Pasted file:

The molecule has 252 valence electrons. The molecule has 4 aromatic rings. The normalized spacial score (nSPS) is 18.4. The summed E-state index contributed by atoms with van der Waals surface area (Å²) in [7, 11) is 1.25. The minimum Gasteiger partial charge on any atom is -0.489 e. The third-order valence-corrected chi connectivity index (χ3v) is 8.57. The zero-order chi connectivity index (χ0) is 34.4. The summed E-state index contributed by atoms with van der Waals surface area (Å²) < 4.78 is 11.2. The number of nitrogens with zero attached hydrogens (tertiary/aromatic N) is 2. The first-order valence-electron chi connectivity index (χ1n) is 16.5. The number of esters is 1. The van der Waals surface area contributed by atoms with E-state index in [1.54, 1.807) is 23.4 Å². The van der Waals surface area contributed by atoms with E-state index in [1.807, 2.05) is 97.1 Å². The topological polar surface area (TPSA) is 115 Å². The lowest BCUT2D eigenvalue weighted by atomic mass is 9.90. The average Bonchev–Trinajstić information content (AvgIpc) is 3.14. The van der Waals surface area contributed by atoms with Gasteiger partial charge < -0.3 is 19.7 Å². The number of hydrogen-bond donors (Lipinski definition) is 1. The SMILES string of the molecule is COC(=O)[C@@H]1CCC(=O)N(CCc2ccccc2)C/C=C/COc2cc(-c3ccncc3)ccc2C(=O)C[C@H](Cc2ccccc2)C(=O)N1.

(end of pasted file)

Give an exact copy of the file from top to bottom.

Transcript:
The molecule has 252 valence electrons. The molecule has 4 aromatic rings. The normalized spacial score (nSPS) is 18.4. The summed E-state index contributed by atoms with van der Waals surface area (Å²) in [7, 11) is 1.25. The minimum Gasteiger partial charge on any atom is -0.489 e. The third-order valence-corrected chi connectivity index (χ3v) is 8.57. The zero-order chi connectivity index (χ0) is 34.4. The summed E-state index contributed by atoms with van der Waals surface area (Å²) < 4.78 is 11.2. The number of nitrogens with zero attached hydrogens (tertiary/aromatic N) is 2. The first-order valence-electron chi connectivity index (χ1n) is 16.5. The number of esters is 1. The van der Waals surface area contributed by atoms with E-state index in [1.54, 1.807) is 23.4 Å². The van der Waals surface area contributed by atoms with E-state index in [1.807, 2.05) is 97.1 Å². The topological polar surface area (TPSA) is 115 Å². The lowest BCUT2D eigenvalue weighted by atomic mass is 9.90. The average Bonchev–Trinajstić information content (AvgIpc) is 3.14. The van der Waals surface area contributed by atoms with Gasteiger partial charge < -0.3 is 19.7 Å². The number of hydrogen-bond donors (Lipinski definition) is 1. The SMILES string of the molecule is COC(=O)[C@@H]1CCC(=O)N(CCc2ccccc2)C/C=C/COc2cc(-c3ccncc3)ccc2C(=O)C[C@H](Cc2ccccc2)C(=O)N1.